Tips for Food Safety During a Hurricane or Other Emergency
Did you know that September is both National Food Safety Education Month and National Preparedness Month?
According to the Centers for Disease Control and Prevention (CDC), one in six Americans experience food poisoning each year. National Food Safety Education Month serves as an annual reminder of the importance of following food safety best practices to prevent illness!
As National Preparedness Month, September also reminds us that disaster can happen at any time. In fact, September is the height of hurricane activity! While hurricane season in the Atlantic lasts from June through November, most hurricane activity occurs between mid-August and mid-October, peaking on or around September 10th.
This September, we encourage you to prepare for disaster by learning how you can stay food-safe during a hurricane or other emergency!
General Food Safety Tips
It’s always important to follow basic food safety practices. Healthy habits help prevent food poisoning, which can make anyone sick, especially more vulnerable people such as older adults, young children, pregnant women, and immunocompromised individuals.
Always follow these four simple food safety tips from the CDC:
- Wash your hands, utensils, and surfaces often when you cook.
- Meat products (raw meat, poultry, seafood, and eggs) can spread germs. Keep them away from cooked food and fresh produce.
- Cook food to an internal temperature that kills germs; use a food thermometer to check.
- Refrigerate perishable foods and leftovers within two hours, and if it’s above 90°F, chill within one hour.
Food Safety During an Emergency
But how do you stay “food safe” in case of an emergency or disaster?
Hurricanes can cause flooding, power outages, structural damage, and more, all of which can affect our access to safe food. Learn the best practices for food safety before, during, and after emergencies such as floods, fires, natural disasters, or loss of power.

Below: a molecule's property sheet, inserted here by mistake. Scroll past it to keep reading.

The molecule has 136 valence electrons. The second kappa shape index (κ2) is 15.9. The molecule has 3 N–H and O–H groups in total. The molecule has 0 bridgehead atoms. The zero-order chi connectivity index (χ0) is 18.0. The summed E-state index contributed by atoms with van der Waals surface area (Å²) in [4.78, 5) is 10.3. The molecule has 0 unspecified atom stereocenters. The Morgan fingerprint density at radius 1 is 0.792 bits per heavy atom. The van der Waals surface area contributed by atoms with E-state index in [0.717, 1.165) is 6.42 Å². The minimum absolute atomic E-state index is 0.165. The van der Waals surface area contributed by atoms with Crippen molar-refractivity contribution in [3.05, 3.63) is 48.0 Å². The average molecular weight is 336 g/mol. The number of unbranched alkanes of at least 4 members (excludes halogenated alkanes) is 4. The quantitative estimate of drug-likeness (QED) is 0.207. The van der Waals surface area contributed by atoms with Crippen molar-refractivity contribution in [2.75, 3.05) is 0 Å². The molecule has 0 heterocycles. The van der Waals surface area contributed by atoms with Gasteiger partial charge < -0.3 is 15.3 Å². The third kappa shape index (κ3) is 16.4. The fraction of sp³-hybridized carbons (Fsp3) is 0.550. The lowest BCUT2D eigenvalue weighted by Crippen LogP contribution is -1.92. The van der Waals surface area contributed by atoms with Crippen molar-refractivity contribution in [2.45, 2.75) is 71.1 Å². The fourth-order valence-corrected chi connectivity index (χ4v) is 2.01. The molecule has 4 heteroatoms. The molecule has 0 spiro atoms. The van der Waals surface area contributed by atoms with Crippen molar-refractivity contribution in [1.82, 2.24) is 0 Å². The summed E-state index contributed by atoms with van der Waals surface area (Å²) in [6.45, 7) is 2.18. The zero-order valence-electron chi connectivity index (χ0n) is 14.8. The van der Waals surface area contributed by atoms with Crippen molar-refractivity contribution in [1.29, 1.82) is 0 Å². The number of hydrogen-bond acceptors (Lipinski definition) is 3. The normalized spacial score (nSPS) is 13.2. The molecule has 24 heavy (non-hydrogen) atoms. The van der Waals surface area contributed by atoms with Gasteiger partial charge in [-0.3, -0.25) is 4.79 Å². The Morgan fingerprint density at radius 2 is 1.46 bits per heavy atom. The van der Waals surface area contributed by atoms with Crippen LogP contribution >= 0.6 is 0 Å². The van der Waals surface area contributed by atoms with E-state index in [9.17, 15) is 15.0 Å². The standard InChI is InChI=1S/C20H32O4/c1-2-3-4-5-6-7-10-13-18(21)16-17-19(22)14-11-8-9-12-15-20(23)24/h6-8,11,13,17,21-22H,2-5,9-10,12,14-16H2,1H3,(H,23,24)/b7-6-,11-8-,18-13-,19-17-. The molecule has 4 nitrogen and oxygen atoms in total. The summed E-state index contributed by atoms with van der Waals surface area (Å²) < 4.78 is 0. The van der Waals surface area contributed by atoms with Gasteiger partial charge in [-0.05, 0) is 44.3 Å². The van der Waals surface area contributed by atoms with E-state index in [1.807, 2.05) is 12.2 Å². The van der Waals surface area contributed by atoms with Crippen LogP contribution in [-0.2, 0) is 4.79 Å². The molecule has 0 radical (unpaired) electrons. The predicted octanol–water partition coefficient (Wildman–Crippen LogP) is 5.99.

Before an Emergency
Preparing Your Emergency Food Supply
Before disaster strikes, prepare an emergency food supply. It’s a good rule of thumb to keep at least a 3-day supply of food for each person and pet in the household.
Make sure your food:
- Has a long shelf life
- Requires little or no cooking, water, or refrigeration
- Is appropriate for those in your household, including babies or adults with special dietary needs
- Includes the needs of pets
- Is not very salty or spicy (salty and spicy foods increase the need for drinking water)
Ready.gov recommends food items such as: protein bars, dry cereal or granola, peanut butter, and ready-to-eat canned foods (and pack a can opener!).
Storing Your Emergency Food Supply
Proper storage conditions can increase the shelf life of canned or dried foods.
When storing your emergency food supply, follow these tips:
- Store food in a cool, dry, dark place between 40° and 70°F.
- Check the expiration dates on canned foods and dry mixes. Home-canned food usually needs to be thrown out after a year.
- Use and replace food before its expiration date.
- Food stored in boxes or paper containers will be usable longer if it’s heavily wrapped or stored in waterproof, airtight containers.
- Remember that hurricanes often cause flooding; store food on shelves that will be out of the way of storm waters.